A Hayward man charged with severely injuring a 9-year-old Pennsylvania boy in a hit-and-run accident last week was ordered back into custody by a judge Thursday.
Judge Nancy Davis agreed with a request by prosecutors to raise bail for 21-year-old Andrew Vargas from $65,000 to $465,000, based on what Assistant District Attorney Omid Talai described as Vargas’ "reckless and irresponsible actions," including allegedly trying to elude police upon his return to Hayward after the crash.
Vargas is accused of driving a pickup truck down a one-way street, ignoring a red light, and plowing into Ryan White, who was crossing- the intersection of Mission and New Montgomery streets at about 10:30 p.m. Aug. 4.
In court Thursday, a stone-faced Vargas pleaded not guilty to felony charges of drunken driving and hit-and-run, as well as driving with an open container.
White, who had been with his family attending that night’s Giants game against the Philadelphia Phillies, was critically injured and is now recovering at San Francisco General Hospital.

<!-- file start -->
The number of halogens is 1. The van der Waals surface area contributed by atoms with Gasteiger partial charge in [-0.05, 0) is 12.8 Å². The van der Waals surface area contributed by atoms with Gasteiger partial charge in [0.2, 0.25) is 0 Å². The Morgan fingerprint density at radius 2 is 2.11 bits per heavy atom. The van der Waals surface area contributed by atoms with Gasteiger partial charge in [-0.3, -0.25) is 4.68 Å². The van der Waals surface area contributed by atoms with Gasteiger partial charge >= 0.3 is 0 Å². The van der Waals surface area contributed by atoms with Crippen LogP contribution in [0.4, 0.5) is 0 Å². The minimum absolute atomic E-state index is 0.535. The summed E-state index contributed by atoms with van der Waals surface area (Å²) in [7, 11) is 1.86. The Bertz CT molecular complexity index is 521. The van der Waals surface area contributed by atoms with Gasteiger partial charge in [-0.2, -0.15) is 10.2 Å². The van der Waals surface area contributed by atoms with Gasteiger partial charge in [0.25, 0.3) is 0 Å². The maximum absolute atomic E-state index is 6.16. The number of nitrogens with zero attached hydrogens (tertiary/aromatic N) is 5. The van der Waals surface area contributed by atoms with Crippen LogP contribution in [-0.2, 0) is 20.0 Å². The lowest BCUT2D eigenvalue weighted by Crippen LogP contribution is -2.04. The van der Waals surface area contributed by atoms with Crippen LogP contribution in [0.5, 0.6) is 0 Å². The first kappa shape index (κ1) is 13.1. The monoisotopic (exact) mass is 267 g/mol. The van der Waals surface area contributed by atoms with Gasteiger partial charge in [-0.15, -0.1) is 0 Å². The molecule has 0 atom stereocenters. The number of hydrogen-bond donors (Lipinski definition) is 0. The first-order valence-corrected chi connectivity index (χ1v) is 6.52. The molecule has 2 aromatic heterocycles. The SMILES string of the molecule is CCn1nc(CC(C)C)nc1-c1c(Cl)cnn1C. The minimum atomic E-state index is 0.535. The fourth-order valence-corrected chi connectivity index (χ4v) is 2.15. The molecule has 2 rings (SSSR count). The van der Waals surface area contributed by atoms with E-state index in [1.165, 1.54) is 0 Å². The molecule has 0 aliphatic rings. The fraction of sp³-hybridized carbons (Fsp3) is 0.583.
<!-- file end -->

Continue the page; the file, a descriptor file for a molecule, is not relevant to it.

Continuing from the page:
His condition has since been upgraded to serious, and he is expected to be moved to a hospital in Pennsylvania soon to begin rehabilitation, hospital spokeswoman Rachael Kagan said.
"His recovery has begun," she said.
In his bail argument, the prosecutor alleged that after fleeing the scene and arriving home in Hayward, Vargas saw officers outside his apartment and tried to get away before he was arrested.
Talai said that act "was arguably more defiant" than fleeing the hit-and-run. Vargas had a blood-alcohol level of between 0.13 and 0.15, he said.
Vargas’ attorney, Randall Knox, said his client had never been arrested or had any driving infractions, had just graduated from Cal State East Bay and was enrolled in graduate school.
Prior to the hearing, Knox managed to slip Vargas into the courtroom through a side door, avoiding the media gathered outside. Inside, Vargas was cuffed by sheriff’s deputies and led to a jail cell, as members of his family and friends looked on.
Knox told reporters that Vargas is remorseful and "ashamed of how he acted."
"This is a horrible tragedy for both families," he said.